What is HIPAA?

The Health Insurance Portability and Accountability Act (HIPAA) of 1996 was passed to improve portability and continuity of health insurance coverage, protect against fraud and abuse in health insurance and health care delivery, and improve access to long-term care services and coverage. HIPAA also included privacy provisions designed to ensure the confidentiality and protection of protected health information. Under HIPAA, the federal government adopted national standards for the electronic exchange, privacy and security of personal health information as well as defined who was subject to such provisions.

How long has HIPAA been in effect?

The initial law, with Administrative Simplification provisions, was passed in 1996. The government published a final Privacy Rule in 2000 that set national standards for the protection of individually identifiable health information by health plans, health care clearinghouses, and health care providers who conduct health care transactions electronically. In 2003, a Security Rule set national standards for protecting electronic protected health information. By 2013, HIPAA regulatory standards included a finalized Breach Notification Rule.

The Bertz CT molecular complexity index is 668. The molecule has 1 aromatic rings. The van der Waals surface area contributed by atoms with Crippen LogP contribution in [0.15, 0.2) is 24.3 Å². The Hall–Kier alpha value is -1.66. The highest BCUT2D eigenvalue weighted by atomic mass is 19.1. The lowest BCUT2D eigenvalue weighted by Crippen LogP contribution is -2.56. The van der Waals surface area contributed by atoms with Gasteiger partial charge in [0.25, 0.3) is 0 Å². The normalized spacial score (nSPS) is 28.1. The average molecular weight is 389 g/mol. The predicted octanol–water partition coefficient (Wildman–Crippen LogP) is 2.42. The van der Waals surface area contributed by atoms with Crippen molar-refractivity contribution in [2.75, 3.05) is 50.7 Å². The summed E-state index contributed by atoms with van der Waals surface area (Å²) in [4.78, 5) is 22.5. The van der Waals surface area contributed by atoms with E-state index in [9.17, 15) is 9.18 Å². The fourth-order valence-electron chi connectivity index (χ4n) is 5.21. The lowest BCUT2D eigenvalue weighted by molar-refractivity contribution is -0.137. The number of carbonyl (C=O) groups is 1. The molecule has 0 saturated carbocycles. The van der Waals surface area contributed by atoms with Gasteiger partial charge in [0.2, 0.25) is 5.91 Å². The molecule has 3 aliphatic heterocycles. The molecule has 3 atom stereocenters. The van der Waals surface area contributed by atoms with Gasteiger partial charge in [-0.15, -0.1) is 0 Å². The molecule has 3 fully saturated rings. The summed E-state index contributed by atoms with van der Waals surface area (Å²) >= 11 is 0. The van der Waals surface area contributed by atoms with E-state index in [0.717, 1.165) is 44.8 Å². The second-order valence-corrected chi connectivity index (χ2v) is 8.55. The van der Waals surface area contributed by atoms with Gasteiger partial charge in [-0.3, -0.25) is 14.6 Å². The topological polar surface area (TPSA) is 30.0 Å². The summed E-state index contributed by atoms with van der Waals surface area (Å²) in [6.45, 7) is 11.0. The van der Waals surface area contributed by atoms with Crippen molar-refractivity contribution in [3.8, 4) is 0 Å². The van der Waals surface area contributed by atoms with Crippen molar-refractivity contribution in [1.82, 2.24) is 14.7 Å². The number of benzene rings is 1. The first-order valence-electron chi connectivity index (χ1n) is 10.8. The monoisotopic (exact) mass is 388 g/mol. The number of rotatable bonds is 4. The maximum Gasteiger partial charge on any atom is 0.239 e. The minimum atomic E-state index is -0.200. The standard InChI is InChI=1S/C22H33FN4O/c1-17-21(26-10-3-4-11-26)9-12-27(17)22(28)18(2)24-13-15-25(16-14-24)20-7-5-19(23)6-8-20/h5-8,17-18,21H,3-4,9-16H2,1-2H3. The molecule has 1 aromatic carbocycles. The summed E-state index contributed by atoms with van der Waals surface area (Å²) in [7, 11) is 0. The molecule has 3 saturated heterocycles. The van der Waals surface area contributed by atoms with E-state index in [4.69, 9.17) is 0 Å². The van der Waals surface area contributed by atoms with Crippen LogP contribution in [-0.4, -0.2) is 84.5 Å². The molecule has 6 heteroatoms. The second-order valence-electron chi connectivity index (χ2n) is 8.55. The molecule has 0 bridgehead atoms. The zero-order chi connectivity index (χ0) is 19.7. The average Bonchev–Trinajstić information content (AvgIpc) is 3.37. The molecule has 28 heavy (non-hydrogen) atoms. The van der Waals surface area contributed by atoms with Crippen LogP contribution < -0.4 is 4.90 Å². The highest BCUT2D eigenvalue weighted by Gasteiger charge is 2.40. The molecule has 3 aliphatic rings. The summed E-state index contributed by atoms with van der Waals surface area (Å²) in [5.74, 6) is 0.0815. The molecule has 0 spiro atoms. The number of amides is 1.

What are the penalties for failing to comply?

The U.S. Department of Health and Human Services’ Office for Civil Rights (OCR) enforces the Privacy and Security Rules for HIPAA-covered entities by investigating complaints and determining possible criminal violations. Corrective actions include monetary fines and hearings. Monetary fines vary in size based upon the severity of the violation with the highest fine recorded at $16 million.